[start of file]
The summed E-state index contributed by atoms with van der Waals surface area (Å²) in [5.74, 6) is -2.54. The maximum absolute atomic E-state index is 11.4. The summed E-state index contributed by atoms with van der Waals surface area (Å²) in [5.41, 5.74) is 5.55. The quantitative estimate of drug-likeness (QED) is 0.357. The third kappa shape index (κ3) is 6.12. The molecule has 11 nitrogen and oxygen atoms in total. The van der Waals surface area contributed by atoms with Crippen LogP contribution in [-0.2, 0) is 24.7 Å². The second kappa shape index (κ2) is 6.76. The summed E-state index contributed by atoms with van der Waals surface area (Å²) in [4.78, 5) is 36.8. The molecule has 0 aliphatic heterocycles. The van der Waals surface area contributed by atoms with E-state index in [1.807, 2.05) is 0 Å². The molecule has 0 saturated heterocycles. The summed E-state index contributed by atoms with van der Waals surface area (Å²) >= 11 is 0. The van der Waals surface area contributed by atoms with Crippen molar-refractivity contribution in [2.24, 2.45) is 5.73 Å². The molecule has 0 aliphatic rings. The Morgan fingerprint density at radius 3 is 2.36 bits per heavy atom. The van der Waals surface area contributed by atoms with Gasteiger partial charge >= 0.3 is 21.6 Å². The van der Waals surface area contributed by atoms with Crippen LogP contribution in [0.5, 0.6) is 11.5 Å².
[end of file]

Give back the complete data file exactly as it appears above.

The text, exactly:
The summed E-state index contributed by atoms with van der Waals surface area (Å²) in [5.74, 6) is -2.54. The maximum absolute atomic E-state index is 11.4. The summed E-state index contributed by atoms with van der Waals surface area (Å²) in [5.41, 5.74) is 5.55. The quantitative estimate of drug-likeness (QED) is 0.357. The third kappa shape index (κ3) is 6.12. The molecule has 11 nitrogen and oxygen atoms in total. The van der Waals surface area contributed by atoms with Crippen LogP contribution in [-0.2, 0) is 24.7 Å². The second kappa shape index (κ2) is 6.76. The summed E-state index contributed by atoms with van der Waals surface area (Å²) in [4.78, 5) is 36.8. The molecule has 0 aliphatic heterocycles. The van der Waals surface area contributed by atoms with E-state index in [1.807, 2.05) is 0 Å². The molecule has 0 saturated heterocycles. The summed E-state index contributed by atoms with van der Waals surface area (Å²) >= 11 is 0. The van der Waals surface area contributed by atoms with Crippen molar-refractivity contribution in [2.24, 2.45) is 5.73 Å². The molecule has 0 aliphatic rings. The Morgan fingerprint density at radius 3 is 2.36 bits per heavy atom. The van der Waals surface area contributed by atoms with Gasteiger partial charge >= 0.3 is 21.6 Å². The van der Waals surface area contributed by atoms with Crippen LogP contribution in [0.5, 0.6) is 11.5 Å².